Is blackface more offensive than brownface

Fender Machete Head & 112 Enclosure in the test

by Ebo Wagner,


What comes to the guitarist's mind when he hears the name Fender? Legendary Company, Stratocaster, Telecaster, Jimi Hendrix, Tweed, Brownface, Blackface, Tradition ... Vintage. Innovator, modern technology, such terms rather not. Just why? Because one likes to indulge in the past? In any case, Fender is not sitting lazily on its old laurels at all, but has achieved quite a bit in the amp sector in the recent past. The machete is the prime example of this.



The Supersonic series actually heralded a certain change. Two channels, one based on tradition, the other more modern and hotter, with a lot of gain. The two smaller models Super-Sonic 22 and 60 still behave moderately, but the Super-Sonic Twin 100, which was recently introduced in the series, already gives a lot of edge (see also test in G&B issue 10/2011).

With the machete, Fender went even further. One of its special features is the extreme bandwidth in the sound of the two channels. Of course, Fender's flagship is no longer brand new. The model came onto the market as a 2 × 12 combo around April last year. In G&B edition 07/2012 we subjected it to an extensive test. The top part and the 1 × 12 box are latecomers from the beginning of 2013. It can be exciting: Will the high-energy amp in this combination really get off its feet?



Construction of the Fender Machete Head

The facts are hardly exciting to read at first. Two channels, clean and lead, with separate tone controls, digital reverb, a loop-in path with level controls in send and return, XLR-D.I.-out with frequency response compensation, MIDI interface; normal, you would expect that as a matter of course from a modern high-tech tube top (if not three channels). The five-stage damping rotary switch or a corresponding controller that influences the dynamics of the playback is also common practice in this product segment today. No, you have to take a closer look. In addition to the Low, Mid and High control ranges, the channels each have a controller called Notch. Small cause, big effect, they make the difference because they have a massive effect on the mid-spectrum. Other factors also count in this context. In the background or not visible from the outside, the tube circuit is largely supported by semiconductors / ICs (TLO72CP), e.g. B. also in the FX way.

The heart of the machete are of course the tubes, all supplied by Groove Tubes. At the front of the signal path, five 12AX7s are active, plus one AT7 in the phase driver. For the benefit of maximum power output, the output stage works in Class AB push-pull mode with statically set (adjustable) grid bias voltage. The two 6L6GC (Groove Tubes call them 6L6-CHP) generate a nominal 50 watts.

The extensive equipment still has some useful details ready. With the push / pull switches integrated in the Gain and Volume potentiometers, a Bright treble increase and a Gain Boost can be activated in the Channel One. The small button labeled “+/-”, which is illuminated in the on state, allows a signal attenuation of approx. 6 dB; Fender practically saves itself the additional low input. The function of the balanced line-out (rear) can also be switched: PA Mute is an abbreviation for Power Amp Mute, i.e. H. This can be used to mute the power amplifier, Cab Emul is basically self-explanatory, the speaker simulation can be deactivated. Practically, you can also tap an unaffected line signal.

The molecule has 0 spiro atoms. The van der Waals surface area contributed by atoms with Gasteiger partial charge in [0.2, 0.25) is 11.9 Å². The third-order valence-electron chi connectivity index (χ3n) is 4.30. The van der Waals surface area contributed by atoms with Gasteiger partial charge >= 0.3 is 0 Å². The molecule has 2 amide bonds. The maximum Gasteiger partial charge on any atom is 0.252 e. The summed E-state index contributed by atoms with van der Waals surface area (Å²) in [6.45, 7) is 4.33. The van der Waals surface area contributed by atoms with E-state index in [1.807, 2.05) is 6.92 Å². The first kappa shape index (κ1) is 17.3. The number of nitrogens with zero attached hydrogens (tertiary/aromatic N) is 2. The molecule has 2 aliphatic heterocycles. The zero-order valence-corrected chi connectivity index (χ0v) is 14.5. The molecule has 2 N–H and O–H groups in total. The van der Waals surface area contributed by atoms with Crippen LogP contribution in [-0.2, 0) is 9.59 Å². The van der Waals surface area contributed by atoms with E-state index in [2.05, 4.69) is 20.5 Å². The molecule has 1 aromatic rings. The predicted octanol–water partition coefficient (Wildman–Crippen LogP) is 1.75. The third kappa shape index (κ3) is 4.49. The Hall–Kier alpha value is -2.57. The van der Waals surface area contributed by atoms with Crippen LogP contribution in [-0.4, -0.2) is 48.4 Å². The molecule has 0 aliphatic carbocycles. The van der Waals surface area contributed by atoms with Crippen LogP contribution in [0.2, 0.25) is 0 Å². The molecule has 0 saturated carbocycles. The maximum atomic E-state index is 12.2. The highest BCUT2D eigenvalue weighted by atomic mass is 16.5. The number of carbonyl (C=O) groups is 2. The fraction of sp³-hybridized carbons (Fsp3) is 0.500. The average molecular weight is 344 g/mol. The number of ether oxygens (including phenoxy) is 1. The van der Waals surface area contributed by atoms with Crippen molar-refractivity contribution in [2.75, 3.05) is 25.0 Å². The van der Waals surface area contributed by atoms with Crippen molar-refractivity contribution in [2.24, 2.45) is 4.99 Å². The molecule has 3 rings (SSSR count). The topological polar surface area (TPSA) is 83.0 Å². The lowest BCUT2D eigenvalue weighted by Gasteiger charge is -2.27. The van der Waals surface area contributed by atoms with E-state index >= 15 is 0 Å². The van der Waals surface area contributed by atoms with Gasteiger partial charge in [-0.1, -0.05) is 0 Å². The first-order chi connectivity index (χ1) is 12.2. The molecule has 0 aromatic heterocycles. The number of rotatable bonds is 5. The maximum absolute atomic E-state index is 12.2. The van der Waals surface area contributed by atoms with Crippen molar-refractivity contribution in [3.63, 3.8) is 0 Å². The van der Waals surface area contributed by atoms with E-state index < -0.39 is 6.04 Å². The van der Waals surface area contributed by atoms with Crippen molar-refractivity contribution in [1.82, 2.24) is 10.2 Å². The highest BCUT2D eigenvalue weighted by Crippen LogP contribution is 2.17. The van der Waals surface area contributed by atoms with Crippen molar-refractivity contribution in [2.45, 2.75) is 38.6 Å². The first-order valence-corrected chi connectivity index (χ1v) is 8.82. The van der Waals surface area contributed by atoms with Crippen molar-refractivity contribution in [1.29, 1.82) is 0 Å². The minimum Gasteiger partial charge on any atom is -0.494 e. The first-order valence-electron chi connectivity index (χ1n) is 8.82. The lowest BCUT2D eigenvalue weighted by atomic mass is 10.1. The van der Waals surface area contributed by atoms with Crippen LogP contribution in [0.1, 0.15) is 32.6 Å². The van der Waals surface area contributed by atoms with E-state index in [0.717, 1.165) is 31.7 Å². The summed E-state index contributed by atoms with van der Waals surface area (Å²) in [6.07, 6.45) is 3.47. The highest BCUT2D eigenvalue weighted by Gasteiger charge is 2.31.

It's great when an amp can do a lot. However, all three “Fs” are important, in addition to function, production and form, i.e. appearance. Manufacturing is directly related to reliability. The mechanical construction of the chassis is not critical with the machete, since the sheet steel box with its welded edges is extremely stable. The structure of the electronics shows the efforts to save costs. As far as possible, the components are contacted on a large motherboard that takes up the entire interior. By z. B. the potentiometers are additionally fixed with support plates, solidity is more than sufficient. It is also good that the end tube sockets stand for themselves and are freely wired. All in all, it makes a trustworthy impression. The plywood case is also flawlessly processed. The special metal corners and the color-contrasting synthetic leather ensure a high-quality appearance. Unfortunately, the supple Tolex is quite sensitive.



Switching with the Fender Machete Head

In addition to a protective cover and a rather rudimentary than detailed instruction manual, the scope of delivery also includes a suitable gearshift pedal. This can be used to control the channel change, the gain boost in Channel One, as well as the status of the FX path and the reverb. A simple mono jack cable (without shielding) is sufficient for the connection. What Fender is packing here is really a cheap, rigid, flat ribbon strand. And the PVC cable with a length of only approx. 3.7 meters is also quite short. On the other hand, it is absolutely gratifying that the switching processes only cause a consistently subtle crack when changing channels, the others are practically free from background noise. The pedal has four rather bright red LEDs as status indicators. The distance between the buttons is quite large so that they can be operated easily.

As mentioned above, you can optionally switch the machete via MIDI. It has a learn mode with which it remembers (on any MIDI channel) the channel selection and the status of the Channel One Boost for a program change command. However, the FX loop and reverb can only be addressed via CC commands. How impractical, it would be a lot more elegant if the machete learned their status right away, wouldn't it ?!